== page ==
Bloomberg says the 200,000 barrel boost (others have reported it will be up to 500,000 barrels) will lift global oil supplies by 0.2 percent. That oughta do it.

Russert wore many hats at NBC

The Times on its Business Day front looks at the huge hole the shocking death of Tim Russert leaves in NBC News’ operations.

Mr. Russert was not only the moderator of “Meet the Press,” television’s most successful political talk show, he was also the chief of NBC’s Washington bureau, responsible for the hiring of staff members and directing its operations. More significantly, he was NBC’s public face on politics, appearing regularly on the network’s full range of programs, including the “Today” show, NBC’s “Nightly News,” and on its cable news channel MSNBC.

How did one man do all that and still manage to be perhaps the best-researched interviewer on television?

“Meet the Press” made tens of millions of dollars annually for NBC. There isn’t a clear candidate to replace Russert, though the paper mentions Tom Brokaw, David Gregory, and Andrea Mitchell as possibilities.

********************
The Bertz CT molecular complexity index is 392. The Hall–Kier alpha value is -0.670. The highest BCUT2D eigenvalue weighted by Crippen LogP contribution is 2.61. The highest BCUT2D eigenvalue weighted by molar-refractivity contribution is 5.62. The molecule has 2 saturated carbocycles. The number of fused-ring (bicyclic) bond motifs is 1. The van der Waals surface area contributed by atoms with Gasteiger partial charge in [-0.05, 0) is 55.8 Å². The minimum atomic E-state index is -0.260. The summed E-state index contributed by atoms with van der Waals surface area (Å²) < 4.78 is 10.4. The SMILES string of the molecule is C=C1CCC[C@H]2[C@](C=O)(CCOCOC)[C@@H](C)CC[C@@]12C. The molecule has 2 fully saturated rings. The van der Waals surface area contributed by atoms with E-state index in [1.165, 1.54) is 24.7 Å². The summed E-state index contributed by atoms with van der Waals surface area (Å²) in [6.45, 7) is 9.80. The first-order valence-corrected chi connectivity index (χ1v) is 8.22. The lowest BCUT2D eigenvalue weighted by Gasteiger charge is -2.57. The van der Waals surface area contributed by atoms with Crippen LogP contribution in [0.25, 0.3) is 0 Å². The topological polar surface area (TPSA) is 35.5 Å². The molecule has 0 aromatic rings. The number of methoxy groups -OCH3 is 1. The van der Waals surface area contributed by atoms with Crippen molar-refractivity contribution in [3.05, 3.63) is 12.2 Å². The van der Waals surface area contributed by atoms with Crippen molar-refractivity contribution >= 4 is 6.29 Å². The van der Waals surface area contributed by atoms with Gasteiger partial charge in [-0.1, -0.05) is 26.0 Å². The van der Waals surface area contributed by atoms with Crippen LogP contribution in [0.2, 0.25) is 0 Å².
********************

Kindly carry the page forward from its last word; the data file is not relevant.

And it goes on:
The Times on C7 reports that The Associated Press is preparing new guidelines for Internet fair use of its content. A crackdown last week on a liberal site led to a fairly predictable backlash that caused the AP to back down.

WaPo’s credit debacle series looks a People’s Choice

The Washington Post continues its three-part series on the credit meltdown with part two on A1. The series is weirdly broken into “chapters” that are about 700 words or so.

In this edition, the paper gets inside a now-bankrupt subprime lender called People’s Choice, which saw the bust coming but couldn’t get off the fees treadmill.

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Ryan Chittum is a former Wall Street Journal reporter, and deputy editor of The Audit, CJR's business section. If you see notable business journalism, give him a heads-up at rc2538@columbia.edu. Follow him on Twitter at @ryanchittum.